TAFE NSW Hunter and Central Coast

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TAFE NSW Hunter and Central Coast now forms a part of TAFE NSW, the largest training and education provider in Australia. All TAFE NSW Institutes were united as one 'TAFE NSW' in an ongoing process starting in 2017. TAFE NSW Hunter and Central Coast was also known as Hunter Institute of TAFE NSW.

History[edit]

1877: First technical courses were offered through Newcastle School of Arts (corner of Hunter and Wolfe Streets) including Elocution, Grammar, French and Mechanical Drawing.
1891: The School of Arts was vacated for premises at the Telegraph Office (Hunter Street).
1894: Building commenced on Newastle Technical College and School of Mines (Hunter Street). It was officially opened in 1896.
1910: A Technical College opened in Maitland (High Street).
1919: The old brewery building in Wood Street, Newcastle West, was taken over to train returned soldiers. Classes included Carpentry and Joinery, Plumbing, Sheet-metal Work and Patternmaking, Boilermaking, Bricklaying, Motor Mechanics, Moulding and Founding, Welding, Wood-working, Machining and House Painting.
1920: Enrolments reached 2000. There was an increased demand in Mining and Electrical courses.
1930-1936: The new campus at Tighes Hill was developed.
1938: The first building on the Tighes Hill site, The Sir Edgeworth David Memorial Science Building was officially opened on 24 September.
1939-1945: During WWII a munitions annex was established to produce thousands of Bren Gun tools.
1941: Students were offered courses in Shipbuilding, Sheep and Wool, Bricklaying, and Woodworking Machinery.
1951: Newcastle University College (an offshoot of the University of NSW) was opened on 3 December on the Tighes Hill site with Newcastle Technical College. It commenced with 5 students. Enrolments of the Technical College reached 5000.
1956: Cessnock Technical College opened.
1960: Muswellbrook Technical College opened.
1964: Newcastle Technical College credited with creating the first Student's Union in NSW. Enrolments reached 6000.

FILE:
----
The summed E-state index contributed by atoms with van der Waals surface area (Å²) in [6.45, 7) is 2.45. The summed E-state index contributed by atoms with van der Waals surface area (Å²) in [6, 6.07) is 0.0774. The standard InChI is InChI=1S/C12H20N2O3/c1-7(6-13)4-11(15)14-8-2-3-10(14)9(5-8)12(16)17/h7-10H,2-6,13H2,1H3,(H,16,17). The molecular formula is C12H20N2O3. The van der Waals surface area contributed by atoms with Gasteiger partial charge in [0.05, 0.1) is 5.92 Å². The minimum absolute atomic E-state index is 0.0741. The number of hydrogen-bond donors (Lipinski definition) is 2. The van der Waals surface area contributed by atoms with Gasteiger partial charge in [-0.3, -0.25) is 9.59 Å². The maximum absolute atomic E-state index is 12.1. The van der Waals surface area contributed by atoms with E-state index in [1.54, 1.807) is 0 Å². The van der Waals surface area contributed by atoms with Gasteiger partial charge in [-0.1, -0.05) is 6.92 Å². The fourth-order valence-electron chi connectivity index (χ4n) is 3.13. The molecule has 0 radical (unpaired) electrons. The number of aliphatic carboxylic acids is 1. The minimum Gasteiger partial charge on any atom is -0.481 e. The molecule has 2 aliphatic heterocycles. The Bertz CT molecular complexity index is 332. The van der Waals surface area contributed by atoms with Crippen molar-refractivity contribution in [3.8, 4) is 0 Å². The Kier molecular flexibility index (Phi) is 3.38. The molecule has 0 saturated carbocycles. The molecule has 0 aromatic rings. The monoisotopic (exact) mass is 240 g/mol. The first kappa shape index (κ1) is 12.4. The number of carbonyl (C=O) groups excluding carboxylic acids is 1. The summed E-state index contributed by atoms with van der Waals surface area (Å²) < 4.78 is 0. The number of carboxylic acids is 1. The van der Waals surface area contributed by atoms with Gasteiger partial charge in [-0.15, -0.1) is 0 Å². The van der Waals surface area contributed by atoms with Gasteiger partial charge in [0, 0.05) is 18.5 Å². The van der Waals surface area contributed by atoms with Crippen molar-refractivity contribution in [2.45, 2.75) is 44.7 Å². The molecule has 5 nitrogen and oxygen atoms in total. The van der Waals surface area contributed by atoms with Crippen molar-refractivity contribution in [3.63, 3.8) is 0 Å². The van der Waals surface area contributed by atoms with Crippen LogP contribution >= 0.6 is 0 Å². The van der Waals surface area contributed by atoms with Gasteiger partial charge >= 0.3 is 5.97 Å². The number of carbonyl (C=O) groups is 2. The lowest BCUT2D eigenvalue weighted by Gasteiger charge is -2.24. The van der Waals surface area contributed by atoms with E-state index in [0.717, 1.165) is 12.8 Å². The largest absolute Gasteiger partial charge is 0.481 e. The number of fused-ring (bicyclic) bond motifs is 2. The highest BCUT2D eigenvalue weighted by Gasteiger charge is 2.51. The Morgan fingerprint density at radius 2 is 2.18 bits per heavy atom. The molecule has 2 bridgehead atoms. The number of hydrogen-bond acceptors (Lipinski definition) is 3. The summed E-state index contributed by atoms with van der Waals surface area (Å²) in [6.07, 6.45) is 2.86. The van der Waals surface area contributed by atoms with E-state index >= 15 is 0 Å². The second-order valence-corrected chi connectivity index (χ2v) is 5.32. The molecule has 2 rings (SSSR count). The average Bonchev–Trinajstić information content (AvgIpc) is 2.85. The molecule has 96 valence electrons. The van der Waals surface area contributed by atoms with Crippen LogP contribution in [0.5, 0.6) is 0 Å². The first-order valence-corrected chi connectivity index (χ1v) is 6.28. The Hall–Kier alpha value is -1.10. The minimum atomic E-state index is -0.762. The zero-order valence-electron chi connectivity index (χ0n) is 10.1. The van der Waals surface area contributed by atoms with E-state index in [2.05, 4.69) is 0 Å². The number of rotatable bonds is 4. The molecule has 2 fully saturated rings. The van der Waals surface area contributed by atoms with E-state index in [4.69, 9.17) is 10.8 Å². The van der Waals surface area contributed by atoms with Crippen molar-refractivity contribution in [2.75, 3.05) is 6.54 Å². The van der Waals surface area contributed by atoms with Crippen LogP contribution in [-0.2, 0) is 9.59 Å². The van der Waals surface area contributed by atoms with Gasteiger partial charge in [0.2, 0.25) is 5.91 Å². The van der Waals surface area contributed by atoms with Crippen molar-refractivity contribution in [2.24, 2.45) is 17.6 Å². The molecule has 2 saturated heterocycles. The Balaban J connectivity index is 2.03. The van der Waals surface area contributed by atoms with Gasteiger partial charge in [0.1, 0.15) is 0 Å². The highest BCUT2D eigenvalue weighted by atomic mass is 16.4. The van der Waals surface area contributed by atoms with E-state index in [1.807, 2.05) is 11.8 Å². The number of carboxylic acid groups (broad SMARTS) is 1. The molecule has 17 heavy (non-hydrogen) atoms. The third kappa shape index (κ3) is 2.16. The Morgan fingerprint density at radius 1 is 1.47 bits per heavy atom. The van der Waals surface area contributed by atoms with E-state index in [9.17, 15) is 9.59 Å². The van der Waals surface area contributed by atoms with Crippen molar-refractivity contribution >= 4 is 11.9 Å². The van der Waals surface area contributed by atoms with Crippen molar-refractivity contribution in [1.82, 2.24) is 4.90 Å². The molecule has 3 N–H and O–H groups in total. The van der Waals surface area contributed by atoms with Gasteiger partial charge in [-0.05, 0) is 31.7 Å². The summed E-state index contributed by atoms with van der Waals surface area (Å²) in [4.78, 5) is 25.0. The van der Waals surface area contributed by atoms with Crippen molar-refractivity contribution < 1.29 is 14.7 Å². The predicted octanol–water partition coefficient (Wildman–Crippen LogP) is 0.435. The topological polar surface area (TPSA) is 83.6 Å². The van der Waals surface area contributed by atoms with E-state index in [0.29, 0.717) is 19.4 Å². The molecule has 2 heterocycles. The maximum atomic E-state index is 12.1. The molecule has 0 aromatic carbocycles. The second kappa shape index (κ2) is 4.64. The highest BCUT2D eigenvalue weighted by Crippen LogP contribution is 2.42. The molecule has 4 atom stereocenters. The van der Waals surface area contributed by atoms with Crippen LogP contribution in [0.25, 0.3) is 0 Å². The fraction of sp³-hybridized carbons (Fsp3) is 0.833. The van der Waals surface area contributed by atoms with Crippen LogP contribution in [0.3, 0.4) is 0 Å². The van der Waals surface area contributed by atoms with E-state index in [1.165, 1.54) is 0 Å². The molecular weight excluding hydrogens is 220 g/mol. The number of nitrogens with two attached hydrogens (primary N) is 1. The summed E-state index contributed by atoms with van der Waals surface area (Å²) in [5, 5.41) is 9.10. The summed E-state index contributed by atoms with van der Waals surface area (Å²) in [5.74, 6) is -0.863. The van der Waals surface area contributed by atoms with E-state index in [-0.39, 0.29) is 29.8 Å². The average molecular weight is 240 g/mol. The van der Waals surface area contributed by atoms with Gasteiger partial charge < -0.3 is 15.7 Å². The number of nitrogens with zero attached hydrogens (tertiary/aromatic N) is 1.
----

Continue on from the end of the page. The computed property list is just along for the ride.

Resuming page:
1967: Belmont Technical College opened.
1970's: Classes in Commercial Cookery, Nursing, Language Laboratory, Library Practice and Colour Television Technicians offered.
1974: Technical and Further Education (TAFE) Act became effective. This change led to expansion of courses for all members of the community.
1980: Newcastle Technical College became the first TAFE college outside Sydney to install word-processing equipment to secretarial, business and administration studies students.
1981: Glendale Technical College opened (Frederick Street).
1982: Kurri Kurri Technical college was established on the site of a Youth and Community Services residential facility.
1985: New building to teach Hospitality courses was opened at Hamilton Campus (Parry Street, Newcastle West) adjacent to the old brewery building.
1987: Old High Street campus closed in Maitland and new campus opened at Metford.
1989: Newcastle earthquake damaged many buildings at Newcastle, Hunter Street and Hamilton campuses.
1991-1992: All Hunter Technical Colleges became campuses of the Hunter Institute of Technology.
1996: Scone campus opened focusing on equine studies. Enrolments of the Hunter Institute of Technology reached 47,600.
1998: Tomaree Education Centre opened in the Port Stephens area.
1999: Enrolments reached 50,387.
2006: Children's Services Centre opened at Glendale Campus.
2010: Mining Skills Centre opened at Muswellbrook and Hunter Valley Hotel Academy opened at Kurri Kurri Campus.
2011: Enrolments reached 62,000.

International students[edit]

The Hunter Institute has a range of courses for overseas students.

Hunter TAFE is also home to a fully accredited New South Wales English Language Centre, with courses ranging from Intensive English for beginners to Advanced students, to A Certificate 4 in Advanced English and English for Business Purposes.

As one of Australia's largest regional centres the Hunter Region offers a relaxed lifestyle and a climate that encourages outdoor activities. It's lively arts and entertainment scene, it's close proximity to beaches and Australia's oldest wine growing region make it attractive to international students. The Hunter Institute has been actively marketing its courses to students in other countries.

See also[edit]

References[edit]

External links[edit]